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View Sample Pages : Fort Wayne Sentinel, October 23, 1899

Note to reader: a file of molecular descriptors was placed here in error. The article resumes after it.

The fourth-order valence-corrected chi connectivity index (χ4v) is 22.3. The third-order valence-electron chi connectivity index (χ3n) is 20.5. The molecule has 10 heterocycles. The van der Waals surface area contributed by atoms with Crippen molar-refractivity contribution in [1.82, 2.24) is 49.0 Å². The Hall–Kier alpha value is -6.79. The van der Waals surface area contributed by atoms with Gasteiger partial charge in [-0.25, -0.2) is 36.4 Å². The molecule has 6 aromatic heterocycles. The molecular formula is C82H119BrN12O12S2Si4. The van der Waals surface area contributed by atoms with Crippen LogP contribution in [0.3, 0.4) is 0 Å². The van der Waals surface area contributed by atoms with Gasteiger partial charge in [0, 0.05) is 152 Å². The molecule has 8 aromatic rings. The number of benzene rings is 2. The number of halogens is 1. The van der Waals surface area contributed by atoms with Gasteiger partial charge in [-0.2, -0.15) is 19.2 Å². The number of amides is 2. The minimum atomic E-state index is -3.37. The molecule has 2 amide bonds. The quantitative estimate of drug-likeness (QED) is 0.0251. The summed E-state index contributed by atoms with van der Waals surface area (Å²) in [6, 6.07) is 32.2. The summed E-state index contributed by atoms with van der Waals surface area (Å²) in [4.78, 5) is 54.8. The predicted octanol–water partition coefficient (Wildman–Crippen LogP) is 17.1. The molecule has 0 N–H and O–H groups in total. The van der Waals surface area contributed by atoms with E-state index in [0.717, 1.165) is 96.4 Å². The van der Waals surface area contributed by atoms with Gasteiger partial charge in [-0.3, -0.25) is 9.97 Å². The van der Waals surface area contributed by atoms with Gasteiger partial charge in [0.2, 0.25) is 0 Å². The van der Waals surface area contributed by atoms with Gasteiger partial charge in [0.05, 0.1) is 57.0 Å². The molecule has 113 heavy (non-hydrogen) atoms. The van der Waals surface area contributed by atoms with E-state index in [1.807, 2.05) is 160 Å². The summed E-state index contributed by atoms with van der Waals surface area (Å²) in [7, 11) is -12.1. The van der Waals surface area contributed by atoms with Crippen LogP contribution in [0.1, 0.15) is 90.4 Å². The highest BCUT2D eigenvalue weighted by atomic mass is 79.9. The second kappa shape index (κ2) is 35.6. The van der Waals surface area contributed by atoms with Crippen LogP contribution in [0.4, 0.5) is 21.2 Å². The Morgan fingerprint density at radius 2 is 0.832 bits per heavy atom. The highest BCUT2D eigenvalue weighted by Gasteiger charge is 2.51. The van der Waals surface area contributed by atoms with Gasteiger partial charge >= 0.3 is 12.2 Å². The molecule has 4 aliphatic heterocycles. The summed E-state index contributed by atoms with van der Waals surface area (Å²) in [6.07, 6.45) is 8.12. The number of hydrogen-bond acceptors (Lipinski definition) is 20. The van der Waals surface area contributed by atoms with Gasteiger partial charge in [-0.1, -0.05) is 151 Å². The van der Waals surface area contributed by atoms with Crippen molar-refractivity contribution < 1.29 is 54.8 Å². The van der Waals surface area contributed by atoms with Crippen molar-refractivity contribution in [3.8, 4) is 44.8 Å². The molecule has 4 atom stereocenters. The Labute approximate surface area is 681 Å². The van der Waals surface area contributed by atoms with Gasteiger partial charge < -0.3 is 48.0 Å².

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Fort Wayne Sentinel, The (Newspaper) - October 23, 1899, Fort Wayne, Indiana Block, 118 Calhoun St. m arm England is thrashing the Boers in _ much the same fashion that the .Hosiery specials for I Un.ted thrftghed the 8pan. this week's selling. j iardg. They are fotog whipped al- 1 case Ladies' Natural Wool Vests Imost befoi'e fairly to and Pants, worth 75c, for 50c. ing. last spring. "Scrappy says he did not make the and will not accept a sword containing any such inscription. Like the "Beauti- ful "Who Struck Billy Pat- terson f" and some other noted things, the true authorship of the words attributed to Funston is in- volved in considerable haze. 1 case Melt's Camel's Hair Shirts and Drawers at 35c; regular value 60c, Ladies' Union Suits, worth at 76c. 50 doz. Ladies' 50c Fleece-lined Hose at 39c. 30 Floor Oil Cloths this week at 20c. All 50c Novelty Dress Goodb for 29c this week. The first head of the Vanderbilt family died at the age of 83, the sec- ond at the age of 65, and the third at the age of 54. The care of mil- i lions seems to be less conducive to I longevity than does the making of them. mn f eutiucl One of the best evidences that Ad- 1 miral Dewey does not intend to be a presidential candidate is the fact that he has canceled all his engage- ments to be '-received." The Ma- uila hero seems to think the best time to retire from politics is before he gets in the game. BY E. A. K. HACXETT. MONDAY, OCT. 23, 1899. TONIGHT. Trades and Labor meeting in Machinists' hall. Bricklayers' meet- ing. Union Veteran meeting of Encampment No, 51. Volunteers of services in the Ninde block, on Harrison street. Caledonian meet- ing. meeting of Union No. 10. B. of L. meeting of A. G. Porter lodge No. 141. Ladies of the G. A. meeting of S. W. Stirk Circle, No. 18. Masonic Newell and a standard company in reper- The victory of the Columbia in de- feuse of the America's cup having been now achieved there is a cleai field for Mr. Lever, of Lever Bioth- ers, Limited, the millionaire soap manufacturers, of London, who had already announced his intention of trying- for it in case the Shamrock failed. Geneial Funston is a young man and soldier with mighty little non- sense about him. His Kansas ad- mirers, who include everybody in the whole Jayhawk state, have pur- chased a very handsome and costly sword to present to him upon his re- turn to Kansas in a short time. Gen- eral Funston has notified the com- mittee that unless a certain inscrip- tion is removed from the blade he will not accept the sword. The in- scription is, "I can hold this position until my regiment is mustered a reply General Funston is alleged to have made to his commanding of- ficer in one of the battles near Manila An Unequalled This mammoth sale of Men's Suits and Over- coats was never before equaled in the greatest values ever given. Take advantage of it and secure the best ready-to-wear Clothing tiade at lower prices than other stores ask for inferior qualities. Men's Fall and Winter Overcoats-- Congressman Otey, of Virginia, having discovered that there was portrait of General Robert E. Lee among those at West Point of the former superintendents of the mili- tary academy, has written to Presi- dent McKinley and Secretary Boot and received answer that the portrait will be hung among the others if do- nated to the academy. It is probable that the Daughters of the Confeder- acy will furnish the painting. Oen eral Lee was superintendent of the academy from 1852 to 1855. THE ALASKA DISPUTE. The agisement for a provisional boundary in the disputed territory in Alaska has been reached after such long discussion that it may be accepted as at least an approxima- tion to a fair settlement. No exist- ing rights are prejudiced by this agreement, but it would have been very discreditable to two highly civ- ilized governments to leave the jur- isdiction of the region involved any longer in dispute. It is only a very small part of'the boundary line that is even tempora- rily supplied. Great rather claims an inter- pretation of the treaty that the Uni- ted States cannot admit, and the Ca- nadians are equally unwilling to ad> mit the interpretation which claim. As in the Venezuela case, the question was never of practical inter- est until the opening of the gold fields, but that has given it a very urgent interest, and all parties to the dispute are equally concerned in a safe and satisfactory adjustment. The advantage of the present modus Vivendi is that it not only pro- vides a temporary agreement as to the customs and other administra' live responsibilities of the region, but manifests a mutual good will and a desire for harmonious agreement. If such a spirit be maintained, the bouudaiy dispute will work out its own settlement in time, in spite of the conflicting interests that may seek to postpone a settlement. TEAMSTERS ORGANIZE. A meeting of the teamsters of the city was held in the Vordermark hall Sunday evening and a union was formed with the following offi- cers: Tanner. Vice W. Wetzel. F. Fry. Financial V. Kessen. Fry. C. Lauer. G. Bieibaum. Addresses were made by Judge Edward O'P.ourke and A. A. Pur- man. Judge O'Rouike said that brotherhood was the essence of or- ganization and sympathy and mu- tual help, the highest object to at- tain. Mr. Purman said that organi- zation was neccessary to the pro- gress of laboring men in intelli- gence, as it enabled them to discuss social and economic questions. The new union will be chartered by the National Team Drivers' association and will be represented by its dele- gates in the Trades and Labor coun- cil. I Tailored in perfect from a wide range of fashionable Cloths in all the new and Friezes in Ox- ford, Black, Blue, Olive and Brown best quality of linings made with half satin backs. This coat would cost to at any other price......... Men's Fat I and Winter Suks. Strictly all selected, smooth- finished cassimeres rough-finished cheviots, striped or checked worsteds, best of Italian a to garment, which we offer at our price..................... Big Bargains for Boys. BOYS' AND YOUNG MEN'S SUITS-Ages 14 to 10, equaling 30 to 35 breast fubrks. in fancy striped and unfinished wors- teds, cassimeres and plain blue serg coats and single or double-breasted yal price 10.00. Boys' Long Pants uits. Sizes 13to 19 durable medium and dark pat- heavy-weight a very reasonable Boys' Winter Top Coats. Sizes 4to 15 nobby up-to-date blue and Oxford cut and and values, I THIS WEEK WITH THE CLUBS. The club piogram of the week was opened today by the Unity club in a meeting with Mrs. Mary Mayhew. The subject was "Current Events." The calendar for the remainder of the week is as follows: Woman's Reading club meets in the public library building. The subject for the day is "American Illustrators." by Mrs. John Jacobs, and "Progress of Dec- orative by Mrs. E. T. Wil- liams. Tuebday The Nineteenth Century club will hold a postponed meeting with Miss Fannie Hartman. Gipe, of Indian- apolis, will lecture under the aus- pices of the Home Coterie, in Kim- ball hall, at 2 o'clock. Subject: "The Education of Environment.1' Carroll Reading club meets with Miss Anna Aurentz. "The History of Cuba" will be con- tinued in the work of the day. Morning Musical meets in Kimball hall at 10 o'clock. The program will consist of selec- tions of American music. Saturday club meets with Mrs. Thomas Jackson. The "Conversation" will be lead by Mrs. M. E. Beall. St. Joe DeKalb county, has made the discovery that owing to a mis- take in the incorporation documents, the Incorporated town is only half the area it was intended to cover. Al- most half the village was left out. STONE 155 PLACED, OFFICIAL BEGINNING OF THE WORK ON HANDSOME SCHOOL BUILDING FOR NEW CONCORDIA LUTH- ERAN CONGREGATION. CORNERSTONE LAID SUNDAY WITH IMPRESSIVE CEREMONIES BY REV. LANGE. Impressive ceremonies marked the laying of the corner stone of the new Lutheran school building on Walton avenue Sunday afternoon. Ihe day was an ideal one, and when the exer- cises opened at 3 o'clock an immense audience was present. The structure is being erected by the newly organ- ized Concordia Lutheran church, but every Lutheran congregation in the city was represented in the gather- ing. Rev. August Lange, pastor of the new congregation, conducted the opening service of song and prayer, followed by the scripture reading, and the choir of St. Paul's church rendered a selection preceding the sermon by the pastor. Rev. Lange selected his text from Psalms cxviii., 24-25: "This is the day which the Lord hath made; we will rejoice and be glad in it. Save now, I beseech thee, 0 Lord, 0 Lord, I beseech thee, send now prosperity." THE SERMON. In opening Rev. Lange detailed the organization of the new congre- gation and the work it has already done. He cited the fact that the con- gregation of St. Paul's church had grown so large that the edifice could no longer accommodate them. Many of the worshippers reside in the ex- treme eastern part of the city, and for this reason it was deemed advisa- ble to establish another church in that territory. There are already, said the pastor, 120 families on the rolls of the new Concordia church, and the future of the organization is extremely bright. Many others will be within its fold within a short time. He referred to the work already performed in getting the school along to its present stage, and appealed to the members to make the day one of thanksgiving and prayer; to rejoice and be glad in it according to the words of the text. Already the new congregation has been divinely fa- vored, and the speaker appealed to them to unite in the most earnest ef- forts for the upbuilding of the new organization with the assistance and blessing of God. In closing Bev. Lange said it is hoped that the new edifice will bs completed early in March of next year, and it is expected the school will be opened on Easter. Two in- structors are to be employed, and both Enghsh nnd German will be taught. Charles Scherer and Charles Krudop were named as mem- bets of the vestry board, and Joseph Koby, Christian Doenges and Chailes Rodenbeck as trustees. LAYING THE STONE. The ceremony of laying the corner stone followed the sermon, and in this ceremony the impressive ritual of the church was followed. Within the stone was placed a sealed copper box containing a copy of the consti- tution of the church, a number of church and school books, a list of the officials snd members of the con- gregation, the names of President McKinley, Governor Mount and Mayor Scheier, the names of the members of the building committee, the architects and the contractors, as well as other data. The school building is to be 95 feet long, 36 feet in width and two stories high. It is situated on Walton ave- nue a short distance south of Lewis street, in a growing section of the city where there is believed to be ample field for its development. On the first floor of the structure are to be two large school rooms, and the upper floor is to be fitted up as a large hall in which to hold religious service until a church is erected. The school building will cost about 000. The architect is 3. M. E. Rie- del, and the contractors are Wehren- berg Busching. The building com- mittee is composed of Rev. Lange, Otto Herbst, Joseph Koby, Christian Doenges. F. Albersmeyer and Charles Krudop. The organ used Sunday at the ceremonies was furnished by the courtesy of the Packard Organ and Piano company, and the members of the congregation are very grateful for the favor. punting was a revelation to the Yalesians, who had never seen any- thing to equal it in the east. He failed to kick a goal from the field, but many and many a time sent the ball flying into Yale territory when there was danger that it might be carried past the Badgers for a touch- down. The big Pennsylvania eleven was beaten by Lafayette college 6 to 0. Chicago beat Oberlin 38 to 0 and several of Chicago's best players were out of the game. Culver Academy eleven beat Hunt- ington High school 18 to 0. This is the first time in three years that Huntington has been scored against. Notre Dame plays University of Indiana today, and the winner will play Purdue for the state champion- ship. President Nick Young has an- nounced the official batting averages and he places Ed. Delehanty first, with an average of .408. Burket is second with .402, Hickman third and McGraw fourth. Tenney is placed ahead of Stahl, with an average of .350. Stahl's official average is .348. Bob Fitzsimmons will enter the ling again. He has signed to fight Jeff Thome, the Englishman who was easy for "Kid" McCoy. Jefferies' arm is said to be all right now and he will be as good as ever when he enters the ring on the evening of November 3. BANQUETTED EMPLOYES. -r> rf-p Sti this town healthy? Do many people die "1 Real Estate sir." Sti I saw a funeral here yesterday." Real Estate that was an undertaker who kill ed himself be- cause he couldn't make a living." The management of the Fort Wayne Drug company tendered their employes a banquet at the Wayne hotel on Saturday evening and the event was one which will be long- cherished in the minds of both em- ployers and employes. The banquet was given in the hotel ordinary, and the tables were tastefully decorated for the occasion. The menu was the best product of the culinary art. The toastmaster of the banquet was F. W. Sihler, manager of the com- pany. In a short preliminary ad- dress Mr. Sihler thanked the em- ployes for the way in which they had performed their duties since the es- tablishing of the concern, and stated that the great success of the firm was due to the harmony and good will that prevailed among the employes. The speaker urged that such a spirit continue and said that individual en- deavor would be appreciated and re- wardsd. Dr. W. 0. Gross, treasurer of the company, made a short speech which he praised the employes for the cheerful manner in which they had performed their dutiss, and stilted that the success of the firm in the future would largely depend on the way in which they would per- form theiv duties. F. G. Landenbei- g-er, in a short address, gava several suggestion of a technical nature, and spoke of the value of accuracy and care in the conducting of the busi- ness of the departments. Heniy Bowerfiud, head of the sundries de- partment, spoke of the value of care- ful work, and expressed himself pleased with the cordial relations ex- isting between the employer and em- ploye. Several othei employes weie called upon for speeches and all ex- pressed themselves as pleased with the cordial relations which exist and with the considerate treatment they had always received. Good mutual relations brought unity of effort bearing- out tha proverb. "In unity there is strength." The greater por- tion of the evening was spent in so- cial chat, singing and having a ger- eral good time. Messrs. Grosa and j Sihler are so pleased with the tienc! of affairs that they will make these gatherings regular events. LARGEST LINE OF HIGH-GRADE GROCERIES IIN I nt C1TV. In order to make room for more coming we make a startling reduc- tion in all lines. It has been our fortune to purchase these goods in ad- vance, consequently can give all purchasers the benefit. TEAS. Finest Young Hyson, was 80c, now 69c Ib. Fins Young Hyson, was 60c. Can't be beat in the 49c Ib. Finest Imported Japan, was 60c, now 49c Ib. Finest Imported Oolong, was 80c, now 69c Ib. Finest Imported English Break- fast, was 80c, now 69c Ib. COFFEES. Finest Mandhelling Java and Mocha, was 40c, now 36c Ib. Finest Arabian Mocha, was 40c, now 3Cc Ib. Java and Mocha Blend, was 35c, now 28e Ib. A Blend of Fine Drinking Coffee, was 30u, now 26c Ib. Our Favorite Rio Coffee, was 23c, now Ib. Finest Private Growth Java and Arabian Mocha, was 35c, now 29c Ib. California Canned Goods. California Peaches, Yellow Craw- fords, was SOc, now 18c can. California Apricots, was 25c, now 22c can. California White Cherrier, was 30c, now 25c can. California Egg Plums, was 20c, now 16c can. California Peaches, Ltmon Clings, was 22c, now 19c can. California Apricots, wns 20c, now 15c can. California White Cherries, was 25o. now 20c can. CHEESE. IMPORTED SWISS. DOMESTIC SWISS. Our Double Cream Cheese is the pride of all lovers of Cheese. EDAM AND PINE APPLE CHEESE. PFEIFFER MOSES, 40 AND 44 W. BERRY. PROMPT DELIVERY. BOTH PHONES, 378. Wo one would ever be bothered with constipation if everyone knew how naturally and quickly Burdock Blood Bitters regulates the stomach and bowelr. croup, sore throat, pulmonary over pain of every sort. Dr. Thomas' Electric Oil. "A dose in time saves lives." Dr. Wood's Norway Pine Syrup: nature's remedy for coughs, colds, pulmonary diseases of every sort." THE SPORTING NEWS. Ynle won from Wisconsin Saturday afternoon in the last five minutes of play, when Richards, a substitute, got the ball and made a fluke run of seventy-five Fat O'Dea's Scald head is an eczema of the scalp severe sometimes, but it can be cured. Doan's Ointment, quick and permanent in its results. At any drug store, 50 cents. The third year of the Fort Wayne School of Art opens at the studio, corner of Barr and Lewis streets, on Wednesday, October 18th, 1899. Miss Ottilia Hnllensleben, of the Art In- stitute, Chicago, has been re-engaged to give instructions in drawing, painting, pen and ink sketching and all work relative to illustrating. For detailed information students and others interested are requested to call on or address Miss Hallens- leben at the studio. 18-tf CLOTHES WRINGERS. The HAMILTON, KEYSTONE, RELIEF and GEM Clothes Wringers furnish a reliable line to select from. WASHING MACHINES, BOWSER WASH BOARDS, IROINQ BOARDS, COLD HANDLE SAD IRONS and everything to make the washing easy, at C. C. SCHLATTER CO., Hardware, Paints and Oil, 38 and 4O East Columbia St. FOE MEN'S WEAR. We have the finest line of Winter Suitings and Overcoatings In the city. 0. Schmidt, 57 E. Berry St. 27tf YOU NEVER TIRE --------------OF-------------- SATISFACTION BOUQUET Is the Rest Perfumery in the World. for Sale by all Druggists. SPECIAL SALES. "MANSON" bicycle prices have not advanced. have yet a full line; liberal trades jfiven. We have a few Bflyals at Columbia tires, fl.90; Goodyear tires, odds and ends In tires, 81.10; Yankee lamps, Dow lamps, 85c> tape, 2 for Ic; hubbs, pair; oil, 80; carbide same old price; choice saddles, SOc. BROSIUS A BROSIUS, 91 CLINTON ST. Satisfaction Bouquet wfll cllnf to your handkerchief even after It has gone through the wash, For sale by all druggiste. Trrlt. ATTENTION. Sturgis, Mich., Flour, 90c large sk. Hoosier Pancake Flour, lOc packg. New California Peaches, lOc Ib. New California Apricots, 15c Ib. Men's Solid Shoes, pair. Iron Frame Wringers, each. East Lewis Street Cash Store, Phone 783. 8. GAJT22B, Prop. U a delight- ful odor of which oat does not tin and tha longer It OMd the tetter it is liked. Delicacy, rlohnew mid strength art so combined M to girt exquisite pleaeure to who ON (t Try it M Try Sentinel want oohutoa, t .t ;